Golden Gate National Recreation Area sued over accessibility issues
A class action lawsuit claims that San Francisco-area GGNRA and National Park Service are discriminating against persons with disabilities by denying them access to parks and trails.
public records (2008)
Disability Rights Advocates (DRA), a non-profit law center in Berkeley California, filed a class action complaint February 7, 2008 in federal court. DRA was also a party to Tucker v. California Department of Parks and Recreation, which resulted in a 2005 settlement of class action lawsuits alleging a denial of access to California State Parks due to access barriers.
Summary of the Federal Class Action
Case name: Gray, et al. v. Golden Gate National Recreation Area, et al.
Case number: CV 08 0722
Court: United States District Court in the Northern District of California
Judge: Magistrate Judge Laporte
Date Filed: January 31, 2008
Named Plaintiffs: Lori Gray, Ann Sieck, Peter Mendoza
Lori Gray: Lori Gray has a vision disability and accesses written material using either audio technology or brail text. Ms. Gray also has a mobility disability which requires her to use a wheelchair. Ms. Gray is also a life long lover of the outdoors. She organizes and leads outdoors trips for groups of people with various types of disabilities in order to facilitate people with disabilities ability to enjoy the natural wonders in and around the bay area. Ms. Gray has not been able to access most of GGNRA educational exhibits, trails, and has often been subject to embarrassing and even dangerous conditions due to GGNRA's failure to make reasonable accommodations that would allow her to fully enjoy the activities and programs in GGNRA parks.
Ann Sieck: Ann Sieck has a mobility disability that requires her to use a wheelchair. Like Ms. Gray and many bay area residents, Ms. Sieck has a long lasting love of the outdoors. Ms. Sieck has tried to access many GGNRA including the Marin Headlands. Unfortunately, due to the access barriers in GGNRA parks, Ms. Sieck has not been able to access and fully enjoy park facilities.
Peter Mendoza: Peter Mendoza has cerebral palsy and uses a wheelchair as a result of suffering with cancer that required his leg to be amputated below the knee. Mr. Mendoza greatly enjoys the outdoors and has tried to access many GGNRA parks including Fort Mason and the Marin Headlands. Mr. Mendoza has repeatedly encountered access barriers during his visits to these parks including inaccessible paths of travel from parking areas to side walks as well as uneven sidewalk surfacing. These physical access barriers make it extremely difficult for Mr. Mendoza to navigate around GGNRA parks and, as a result, he has been unable to fully use and enjoy these facilities. Mr. Mendoza has also encountered severe access problems due to GGNRA's failure to provide accessible restrooms. GGNRA's failure to provide accessible restrooms has not only impeded his ability to use and enjoy GGNRA facilities, but also has caused Mr. Mendoza extreme frustration and public embarrassment.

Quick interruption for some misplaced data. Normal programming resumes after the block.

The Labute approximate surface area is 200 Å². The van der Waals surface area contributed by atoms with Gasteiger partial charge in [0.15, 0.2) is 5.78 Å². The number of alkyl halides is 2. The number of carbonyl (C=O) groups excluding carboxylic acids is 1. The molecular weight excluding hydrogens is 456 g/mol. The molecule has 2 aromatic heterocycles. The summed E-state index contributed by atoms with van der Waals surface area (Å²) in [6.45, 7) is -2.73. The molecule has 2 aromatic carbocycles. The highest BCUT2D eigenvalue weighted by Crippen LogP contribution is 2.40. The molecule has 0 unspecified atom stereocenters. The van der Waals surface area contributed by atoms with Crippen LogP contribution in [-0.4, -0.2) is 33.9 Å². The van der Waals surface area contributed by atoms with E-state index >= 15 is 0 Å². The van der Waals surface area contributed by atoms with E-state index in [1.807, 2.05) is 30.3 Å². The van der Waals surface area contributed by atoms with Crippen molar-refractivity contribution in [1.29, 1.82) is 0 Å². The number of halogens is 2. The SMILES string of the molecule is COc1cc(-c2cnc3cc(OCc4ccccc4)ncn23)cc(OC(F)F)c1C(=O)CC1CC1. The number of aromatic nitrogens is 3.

Plaintiffs' Counsel: Disability Rights Advocates ("DRA"). DRA is a nonprofit public interest law center that specializes in high-impact civil rights litigation on behalf of persons with disabilities throughout California and the United States. Based in Berkeley, California, DRA strives to protect the civil and human rights of people with disabilities in the United States and worldwide. DRA works to end discrimination in areas such as access to employment, transportation, education, housing and public accommodations and services.
Defendants: Golden Gate National Recreational Area, Brian O'Neill in his official capacity as the General Superintendent of the Golden Gate National Recreational Area, the National Parks Service, and Mary Bomar in her official capacity as the Director of the National Park Service.
Golden Gate National Recreation Area: GGNRA is the largest national park unit in an urban area in the United States. Over 13 million people visit GGNRA parks each year which GGNRA one of the National Parks Service's most frequently visited sites in the country. GGNRA contains approximately 75,000 acres of land and water, which is the equivalent to two-and-a-half times the size of the consolidated city and county of San Francisco. The park is not one continuous locale, but rather a collection of areas that stretch from northern San Mateo County to southern Marin County including several parts of San Francisco city. The park is as diverse as it is expansive and it contains some of San Francisco's and California State's most important historical attractions including, but not limited to: Muir Woods, Marin Headlands, Alcatraz, Stinson Beach, and the Cliff House. GGNRA is also home to 1,273 plant and animal species, encompasses 59 miles of bay and ocean shoreline, and has military fortifications that span centuries of California history from the Spanish conquistadors to Cold War-era Nike missile sites.